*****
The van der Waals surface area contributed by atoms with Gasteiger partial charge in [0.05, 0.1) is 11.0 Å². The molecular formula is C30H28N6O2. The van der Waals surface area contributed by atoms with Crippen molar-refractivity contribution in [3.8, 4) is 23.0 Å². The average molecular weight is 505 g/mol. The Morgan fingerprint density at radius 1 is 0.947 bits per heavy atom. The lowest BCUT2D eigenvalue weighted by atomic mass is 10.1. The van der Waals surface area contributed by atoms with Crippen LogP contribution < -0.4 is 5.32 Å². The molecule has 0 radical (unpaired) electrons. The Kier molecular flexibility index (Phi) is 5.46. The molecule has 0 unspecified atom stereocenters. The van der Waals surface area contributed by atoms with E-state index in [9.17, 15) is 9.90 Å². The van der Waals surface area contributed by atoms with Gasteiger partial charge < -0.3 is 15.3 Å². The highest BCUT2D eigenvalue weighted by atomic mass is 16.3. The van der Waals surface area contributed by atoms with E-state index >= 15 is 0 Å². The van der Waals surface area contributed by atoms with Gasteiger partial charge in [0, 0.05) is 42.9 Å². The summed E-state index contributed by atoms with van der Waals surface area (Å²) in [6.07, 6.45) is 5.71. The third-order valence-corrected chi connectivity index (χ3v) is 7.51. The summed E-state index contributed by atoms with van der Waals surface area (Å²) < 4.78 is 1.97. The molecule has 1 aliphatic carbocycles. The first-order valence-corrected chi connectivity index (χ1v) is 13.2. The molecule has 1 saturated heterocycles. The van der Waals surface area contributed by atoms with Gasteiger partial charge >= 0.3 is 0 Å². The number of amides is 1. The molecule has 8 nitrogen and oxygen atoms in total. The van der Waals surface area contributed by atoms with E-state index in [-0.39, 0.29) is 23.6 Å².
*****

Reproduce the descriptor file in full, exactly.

The van der Waals surface area contributed by atoms with Gasteiger partial charge in [0.05, 0.1) is 11.0 Å². The molecular formula is C30H28N6O2. The van der Waals surface area contributed by atoms with Crippen molar-refractivity contribution in [3.8, 4) is 23.0 Å². The average molecular weight is 505 g/mol. The Morgan fingerprint density at radius 1 is 0.947 bits per heavy atom. The lowest BCUT2D eigenvalue weighted by atomic mass is 10.1. The van der Waals surface area contributed by atoms with Crippen LogP contribution < -0.4 is 5.32 Å². The molecule has 0 radical (unpaired) electrons. The Kier molecular flexibility index (Phi) is 5.46. The molecule has 0 unspecified atom stereocenters. The van der Waals surface area contributed by atoms with E-state index in [9.17, 15) is 9.90 Å². The van der Waals surface area contributed by atoms with Gasteiger partial charge < -0.3 is 15.3 Å². The highest BCUT2D eigenvalue weighted by atomic mass is 16.3. The van der Waals surface area contributed by atoms with E-state index >= 15 is 0 Å². The van der Waals surface area contributed by atoms with Gasteiger partial charge in [0, 0.05) is 42.9 Å². The summed E-state index contributed by atoms with van der Waals surface area (Å²) in [6.07, 6.45) is 5.71. The third-order valence-corrected chi connectivity index (χ3v) is 7.51. The summed E-state index contributed by atoms with van der Waals surface area (Å²) < 4.78 is 1.97. The molecule has 1 aliphatic carbocycles. The first-order valence-corrected chi connectivity index (χ1v) is 13.2. The molecule has 1 saturated heterocycles. The van der Waals surface area contributed by atoms with Gasteiger partial charge >= 0.3 is 0 Å². The number of amides is 1. The molecule has 8 nitrogen and oxygen atoms in total. The van der Waals surface area contributed by atoms with E-state index in [-0.39, 0.29) is 23.6 Å².